As far as Christmas presents go, not much beats receiving one of your first NFL paychecks.
Fozzy Whittaker doesn’t care if it comes from being on the Arizona Cardinals practice squad. He’ll happy take the $5,700 a week, because he knows it could be the start of something great.
“Honestly, just being on a team is a good situation,” he said.
After 11 months of uncertainty, 2012 ended with considerable promise for the former Texas running back. He parlayed a tryout with the Cardinals into two weeks on the organization’s practice squad to end the season.
Now he’s hoping the move sticks. Whittaker signed a futures contract with the Cardinals at the end of the season. That ensures he’ll stay in the organization through the summer.
He’s staying with former Longhorn teammate Sam Acho for now while he balances the rigors of rehab and apartment hunting. That sure beats sitting at home and wondering if he’d ever get a shot at playing football again.
“It’s been a blessing, and I guess everything just started to fill into place,” he said. “I took advantage of what was given to me.”
Back in April, he wasn’t given much. Whittaker went undrafted and was told pro teams wouldn’t sign him until he was further along in his recovery from a torn ACL and MCL in his right knee.
Mack Brown invited him to stay in Austin and continue his rehab with Texas’ trainers. He finished his master’s degree and did whatever he could to help the program.
“Throughout the season I’d go in, sit in on meetings, keep my football IQ up,” he said. “I’d go out to practice, watch them practice, say a few things here and there to some of the running backs, do some running and conditioning with them to help myself.”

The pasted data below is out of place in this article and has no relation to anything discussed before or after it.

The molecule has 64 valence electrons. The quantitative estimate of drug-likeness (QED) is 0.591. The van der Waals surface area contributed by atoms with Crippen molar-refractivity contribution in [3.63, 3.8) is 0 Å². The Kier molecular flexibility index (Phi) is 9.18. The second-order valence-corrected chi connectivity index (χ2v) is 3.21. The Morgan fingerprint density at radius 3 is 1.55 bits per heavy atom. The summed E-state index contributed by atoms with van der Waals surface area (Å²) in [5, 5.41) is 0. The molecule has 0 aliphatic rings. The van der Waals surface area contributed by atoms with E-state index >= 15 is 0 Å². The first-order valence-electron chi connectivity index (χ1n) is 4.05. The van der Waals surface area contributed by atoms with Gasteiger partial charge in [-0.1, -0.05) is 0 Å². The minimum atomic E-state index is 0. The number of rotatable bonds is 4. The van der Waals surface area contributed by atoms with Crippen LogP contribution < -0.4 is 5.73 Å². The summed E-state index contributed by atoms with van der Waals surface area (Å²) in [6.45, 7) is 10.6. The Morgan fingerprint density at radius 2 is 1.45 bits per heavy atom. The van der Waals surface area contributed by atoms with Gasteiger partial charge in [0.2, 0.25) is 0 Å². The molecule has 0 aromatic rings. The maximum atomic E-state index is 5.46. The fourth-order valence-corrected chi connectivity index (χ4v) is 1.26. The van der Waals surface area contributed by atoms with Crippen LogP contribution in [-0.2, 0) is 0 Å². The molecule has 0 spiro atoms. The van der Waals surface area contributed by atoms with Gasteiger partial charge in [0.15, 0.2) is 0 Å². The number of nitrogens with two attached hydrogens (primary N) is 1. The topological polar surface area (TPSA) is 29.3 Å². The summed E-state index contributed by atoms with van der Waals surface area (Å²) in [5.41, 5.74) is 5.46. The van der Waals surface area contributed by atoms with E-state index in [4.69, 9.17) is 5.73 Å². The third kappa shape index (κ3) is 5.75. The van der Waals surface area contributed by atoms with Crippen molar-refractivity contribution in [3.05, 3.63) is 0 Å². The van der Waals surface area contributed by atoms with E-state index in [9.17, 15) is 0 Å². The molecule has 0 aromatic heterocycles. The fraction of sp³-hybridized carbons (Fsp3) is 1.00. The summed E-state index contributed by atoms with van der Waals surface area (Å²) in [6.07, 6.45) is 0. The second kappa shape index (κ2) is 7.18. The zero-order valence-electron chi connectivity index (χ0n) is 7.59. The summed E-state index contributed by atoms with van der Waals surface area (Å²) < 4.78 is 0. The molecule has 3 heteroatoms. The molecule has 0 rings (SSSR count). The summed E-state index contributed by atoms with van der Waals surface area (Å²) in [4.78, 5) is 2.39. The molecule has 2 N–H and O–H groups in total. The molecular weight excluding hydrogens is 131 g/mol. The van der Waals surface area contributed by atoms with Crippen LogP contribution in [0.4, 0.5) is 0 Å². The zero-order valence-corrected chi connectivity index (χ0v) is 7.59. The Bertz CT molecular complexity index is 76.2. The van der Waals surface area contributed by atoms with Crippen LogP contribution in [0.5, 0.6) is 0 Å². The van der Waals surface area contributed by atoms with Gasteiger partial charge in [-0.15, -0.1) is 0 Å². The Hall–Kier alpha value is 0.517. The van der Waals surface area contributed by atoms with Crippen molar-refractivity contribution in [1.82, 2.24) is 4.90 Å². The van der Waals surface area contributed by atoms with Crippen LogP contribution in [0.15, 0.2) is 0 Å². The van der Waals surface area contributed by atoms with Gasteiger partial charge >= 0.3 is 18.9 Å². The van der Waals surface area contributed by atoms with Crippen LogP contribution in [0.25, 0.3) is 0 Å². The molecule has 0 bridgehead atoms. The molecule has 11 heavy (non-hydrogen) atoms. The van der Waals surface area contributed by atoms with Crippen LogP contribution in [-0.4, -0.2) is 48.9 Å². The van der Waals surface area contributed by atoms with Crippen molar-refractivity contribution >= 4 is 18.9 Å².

When Bryan Harsin left for Arkansas State and Major Applewhite became quarterbacks coach, Whittaker even took part in coaching up the running backs for two bowl practices.
But then the long-awaited phone call came. He signed on Dec. 18, traveled to Phoenix and got to work. No time to celebrate. Whittaker threw on his No. 32 jersey and hit the practice field.
“It was straight to the grind,” he said. “I didn’t get a chance to have any leeway getting into practice, no leeway learning plays. I just had to jump straight into it. Honestly, I didn’t know what to expect. I was ready for whatever.”
The Cards had Chicago that week, so Whittaker had to imitate Matt Forte. The next week, he played the role of Frank Gore to prep for the 49ers.
His entire body ached those first few days. Lots of cold tub. But the knee held up.
“Getting out there on the first day with helmets and cleats and going through everything full speed against was exhilarating,” Whittaker said. “Going against that defense and seeing where I am and feeling my knee out and feeling the game out on my first day there was really a huge eye-opener.”
Another eye-opener was finding out Arizona fired head coach Ken Whitsenhunt, GM Rod Graves and nearly every offensive assistant on Monday.
That shake-up won’t cost Whittaker his job. He’s staying in Arizona now and the Cardinals training staff will help him finish his rehab. If anything, it might actually help his chances of sticking in the NFL.
“Obviously they didn’t have enough time with me to know what I had to offer,” Whittaker said. “With a new staff coming in, it brings me closer to being able to maybe get on the field faster. It’s a new beginning for everybody and puts us on a more level field.”
There could be plenty of opportunity in Arizona, where the Cardinals had the NFL's worst rushing offense in 2012. The team's leading rusher, LaRod Stephens-Howling, finished with 357 yards. Beanie Wells and Ryan Williams missed most of the season with injuries and rushed for 234 and 164 yards, respectively.
Whittaker wants to push them, and he expects his knee to be fully healthy by the time April workouts begin. If he can't be a situational back, he'd at least like a role in special teams.
For now, though, he’s just satisfied to know he’s got his foot in the door. It might not much, but it’s a start.
“The only thing I can do is get back to 100 percent and control what I can control,” he said. “Once the knee is 100 percent, I can do everything.”
After the long year of waiting he just endured, that’s all Whittaker could ask for.